My other uncle, the one with the colorful background, was frequently in some sort of trouble. For the first twenty years of my life, the only grandkids on my Dad’s side of my family were my siblings and those cousins (with the close DNA). My Dad made sure they had enough money for rent and food and school, while their father was in prison or “away” somewhere or just plain not working. We all grew up in the same cities, the same towns, in the same schools, with the same relatives. And, while we should have had a similar childhood, we were worlds apart. They were raised to resent us (because we had more and wouldn’t share, my aunt would frequently tell anyone who would stop to listen) and we learned to resent them because any time we wanted something new my Dad would tell us we couldn’t have it because it would make our cousins feel bad (because they didn’t have anything).
But I should point out that it was my uncle, with the colorful background, who checked up on my grandmother (his mother-in-law) at least once a week to make sure she was OK. When my grandmother was ripped off by a cabinet-maker, it was my uncle who handled getting the authorities involved so my grandmother could eventually get a full refund. He was the one who made sure that a cousin of his who had appropriated some of my father’s things (shortly before my father died) gave us monetary restitution for the items in question. And, after my Dad died (actually, once my Dad was diagnosed with Parkinson’s), he never asked us for anything, never imposed, never brought trouble to our doors. He did that a lot when my Dad was alive and well, when my Dad could fix things or be the face and the voice for the family. And I give him credit for making sure that didn’t happen again once my Dad was unable to take care of things.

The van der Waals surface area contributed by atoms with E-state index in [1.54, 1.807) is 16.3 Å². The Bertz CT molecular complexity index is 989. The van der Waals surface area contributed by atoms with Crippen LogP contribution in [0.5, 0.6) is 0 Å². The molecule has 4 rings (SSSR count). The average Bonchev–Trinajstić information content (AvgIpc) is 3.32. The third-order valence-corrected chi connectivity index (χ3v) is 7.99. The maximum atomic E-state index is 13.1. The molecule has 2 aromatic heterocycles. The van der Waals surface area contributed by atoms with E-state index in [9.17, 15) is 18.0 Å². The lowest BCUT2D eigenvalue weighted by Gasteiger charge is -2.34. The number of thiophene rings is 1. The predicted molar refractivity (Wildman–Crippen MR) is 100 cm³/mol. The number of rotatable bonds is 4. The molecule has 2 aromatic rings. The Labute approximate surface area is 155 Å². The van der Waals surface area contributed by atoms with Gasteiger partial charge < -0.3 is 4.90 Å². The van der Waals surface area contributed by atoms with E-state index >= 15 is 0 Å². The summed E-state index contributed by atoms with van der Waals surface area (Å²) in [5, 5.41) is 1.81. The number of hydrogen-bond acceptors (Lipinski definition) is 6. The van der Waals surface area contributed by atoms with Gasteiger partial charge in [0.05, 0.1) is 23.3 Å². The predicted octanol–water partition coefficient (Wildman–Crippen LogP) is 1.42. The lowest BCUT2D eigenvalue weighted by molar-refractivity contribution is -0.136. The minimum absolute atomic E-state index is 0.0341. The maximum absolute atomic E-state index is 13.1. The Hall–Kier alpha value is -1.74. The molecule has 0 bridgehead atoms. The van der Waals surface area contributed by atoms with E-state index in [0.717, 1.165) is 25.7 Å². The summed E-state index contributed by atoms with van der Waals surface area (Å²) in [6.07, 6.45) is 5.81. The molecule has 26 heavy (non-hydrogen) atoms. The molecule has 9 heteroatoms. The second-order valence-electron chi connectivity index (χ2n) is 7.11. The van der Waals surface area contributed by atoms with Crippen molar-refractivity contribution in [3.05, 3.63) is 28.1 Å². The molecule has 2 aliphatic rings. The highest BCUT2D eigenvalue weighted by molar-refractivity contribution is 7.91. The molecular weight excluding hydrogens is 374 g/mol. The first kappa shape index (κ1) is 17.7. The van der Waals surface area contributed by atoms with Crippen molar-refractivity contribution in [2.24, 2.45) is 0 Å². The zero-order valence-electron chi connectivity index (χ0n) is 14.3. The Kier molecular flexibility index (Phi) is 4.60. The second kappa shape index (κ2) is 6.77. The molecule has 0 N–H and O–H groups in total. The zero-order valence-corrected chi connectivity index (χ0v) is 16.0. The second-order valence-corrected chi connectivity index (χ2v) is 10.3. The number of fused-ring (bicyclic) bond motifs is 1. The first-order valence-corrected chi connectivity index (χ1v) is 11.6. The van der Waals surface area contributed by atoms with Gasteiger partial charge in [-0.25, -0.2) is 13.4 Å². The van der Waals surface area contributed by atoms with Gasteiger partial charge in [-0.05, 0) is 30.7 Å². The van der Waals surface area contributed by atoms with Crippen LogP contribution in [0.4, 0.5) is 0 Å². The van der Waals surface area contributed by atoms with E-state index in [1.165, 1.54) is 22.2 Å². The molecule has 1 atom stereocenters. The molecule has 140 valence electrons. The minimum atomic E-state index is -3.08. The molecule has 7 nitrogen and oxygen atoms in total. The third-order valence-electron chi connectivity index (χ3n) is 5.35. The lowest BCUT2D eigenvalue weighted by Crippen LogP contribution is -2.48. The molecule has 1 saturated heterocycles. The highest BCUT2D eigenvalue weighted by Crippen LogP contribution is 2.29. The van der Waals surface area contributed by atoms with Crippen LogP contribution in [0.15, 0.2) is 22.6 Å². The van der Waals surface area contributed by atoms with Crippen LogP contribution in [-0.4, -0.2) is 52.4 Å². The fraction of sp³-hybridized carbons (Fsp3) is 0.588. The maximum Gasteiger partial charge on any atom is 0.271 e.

The stories being told about their deaths include that Mexican officials or members of a rival organization killed both uncles at one of their homes. We’re told that my aunt was there and wasn’t killed because her husband shielded her from bullets. Other stories say that she was locked in another room and spent the night listening to her husband and brother-in-law being tortured, then killed. We’re not certain what actually happened. What we do know is that both uncles are dead.
We’ve been trying to reach my cousins (none of whom live in Mexico) to find out the truth of what happened. So far we haven’t had any luck. We want to know what happened, how my aunt is, what happens next. We want to know if the family is safe.
My mother worries about going to visit her sister in a town where beheadings and shootouts are an everyday occurrence. And she worries about telling my sisters about the deaths because she doesn’t think it’s safe for them, and their families, to travel here for the funeral. She especially worries about my GI Joe brother, who would come in confrontation mode and, she thinks, talk himself into trouble via attitude.
I don’t disagree with her on any of this. And that’s saying something, as I sit in a place where I think it’s too dangerous for my siblings to visit. I know that my mother is very scared right now. I know that we probably won’t be going to the funeral (reprisals against family members are common, even if they aren’t involved in… whatever). And I know that two men I’ve known my entire life are dead, and all my father’s siblings are now dead. And, no matter what my relationship with them, I mourn their passing and feel rage at the way they died.